The Egyptian people have been deprived of these human rights for 30 years by father Mubarak, and now there seems to be another Mubarak who will continue to go on, with a possible Obama blessing. I will try to answer in my next column some of the reasons why Obama hosted the Egyptian leader and needs his support so desperately. The reader should judge whether it was worth it for Obama to risk all the good will he has able to build so far.

No, we can't?

Tuesday, August 18, 2009

“Yes, We Can” was the slogan of the American people who really wanted to change America. There was apparently something missing or going terribly wrong with America, many thought, and so they elected Obama. Not only the Americans, but even the younger generation of other countries weighed in to the discussions to express that there was a shortage of a different type of leader to lead the world. Otherwise, how can one explain why hundreds of thousands of people gathered in Berlin to listen to Obama, and many more around the world in front of their TVs or computers rooted for him? Everybody thought America has been mismanaged for years, and this battered not only America, but also modern Western democracies and their moral credibility.

Obama has been a different politician right from the beginning. He is young and practically millions of young Americans identified themselves with him, and so did I. He uses a Blackberry, plays sports and takes his wife on dates. In contrast to the majority of other countries' leaders or previous American leaders, he can apologize when he makes mistakes. He is one of those new leaders who can grasp the power of information and is aware that even if he refuses to apologize, in this day and age, people easily can get the facts right or listen to different arguments and find out the reality anyway.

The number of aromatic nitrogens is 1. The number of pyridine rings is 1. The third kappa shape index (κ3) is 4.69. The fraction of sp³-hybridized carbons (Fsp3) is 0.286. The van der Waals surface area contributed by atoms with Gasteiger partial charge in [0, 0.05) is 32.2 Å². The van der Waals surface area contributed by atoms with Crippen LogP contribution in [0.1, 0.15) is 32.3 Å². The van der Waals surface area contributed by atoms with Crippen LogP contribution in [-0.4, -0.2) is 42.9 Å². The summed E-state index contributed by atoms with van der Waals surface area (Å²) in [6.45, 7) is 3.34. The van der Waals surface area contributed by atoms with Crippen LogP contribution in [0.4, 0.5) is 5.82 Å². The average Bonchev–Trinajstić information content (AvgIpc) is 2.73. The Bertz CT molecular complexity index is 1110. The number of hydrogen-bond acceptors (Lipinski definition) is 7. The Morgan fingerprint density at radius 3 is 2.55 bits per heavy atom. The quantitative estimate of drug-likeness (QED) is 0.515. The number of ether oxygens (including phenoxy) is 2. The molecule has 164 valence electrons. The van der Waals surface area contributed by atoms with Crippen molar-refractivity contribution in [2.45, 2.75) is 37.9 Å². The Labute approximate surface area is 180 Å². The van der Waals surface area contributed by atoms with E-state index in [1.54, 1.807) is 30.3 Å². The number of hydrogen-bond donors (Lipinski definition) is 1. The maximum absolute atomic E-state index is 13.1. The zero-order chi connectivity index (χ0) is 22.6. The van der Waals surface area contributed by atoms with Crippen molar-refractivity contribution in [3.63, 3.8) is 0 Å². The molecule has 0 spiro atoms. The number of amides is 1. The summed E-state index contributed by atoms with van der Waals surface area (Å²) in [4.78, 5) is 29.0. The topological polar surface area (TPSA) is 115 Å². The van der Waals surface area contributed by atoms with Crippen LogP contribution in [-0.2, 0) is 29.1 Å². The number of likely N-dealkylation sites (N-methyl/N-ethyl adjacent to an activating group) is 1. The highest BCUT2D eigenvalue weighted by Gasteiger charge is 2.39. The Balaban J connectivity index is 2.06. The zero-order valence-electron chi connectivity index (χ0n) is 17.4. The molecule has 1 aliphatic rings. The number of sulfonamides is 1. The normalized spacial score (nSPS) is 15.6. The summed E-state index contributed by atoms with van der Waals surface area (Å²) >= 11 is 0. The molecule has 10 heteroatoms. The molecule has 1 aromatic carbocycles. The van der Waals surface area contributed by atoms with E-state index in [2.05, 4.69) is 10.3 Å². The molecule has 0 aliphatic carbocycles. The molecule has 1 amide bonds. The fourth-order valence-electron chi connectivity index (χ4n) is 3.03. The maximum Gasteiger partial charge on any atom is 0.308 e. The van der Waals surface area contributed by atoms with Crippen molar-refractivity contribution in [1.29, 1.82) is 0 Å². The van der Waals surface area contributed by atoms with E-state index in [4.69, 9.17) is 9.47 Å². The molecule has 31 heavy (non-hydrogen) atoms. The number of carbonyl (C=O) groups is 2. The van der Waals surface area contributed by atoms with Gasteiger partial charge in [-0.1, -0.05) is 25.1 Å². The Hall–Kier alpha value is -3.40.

And maybe this outright approach is one of the reasons why his ratings still relatively stand tall, although he has not been able to make so far the changes he promised to deliver. Instead, he still continues to live in a campaigning mode, as we see in recent town-hall meetings around America. Many observers have started to ask whether the problems of America are really too big to solve. Hundreds of billions of dollars have been injected into the American economy, which increases the public debt to unsustainable limits, but yet unemployment is skyrocketing. Obama virtually gathered all of the current economic prophets around him to get the economy back on track. Even trying to understand how this president makes decisions out of these strong economic gurus' diverse opinions is mind-boggling.

Obama also wanted to make a “clean break” with the hawkish foreign policy of the past. But everybody knows that once Obama got into the office, there was practically no other choice but to put some kind of a timetable of withdrawal from Iraq, as the late Bush administration had been talking about for years. He followed that path and also applied the “surge” policy of his current defense secretary Robert Gates, of the past administration, to boost American security forces in Afghanistan. After more than seven months, the left of America now is appalled; their most radical anti-war candidate that came out of Democratic primaries keeps investing in Afghanistan with more troops, money and political capital.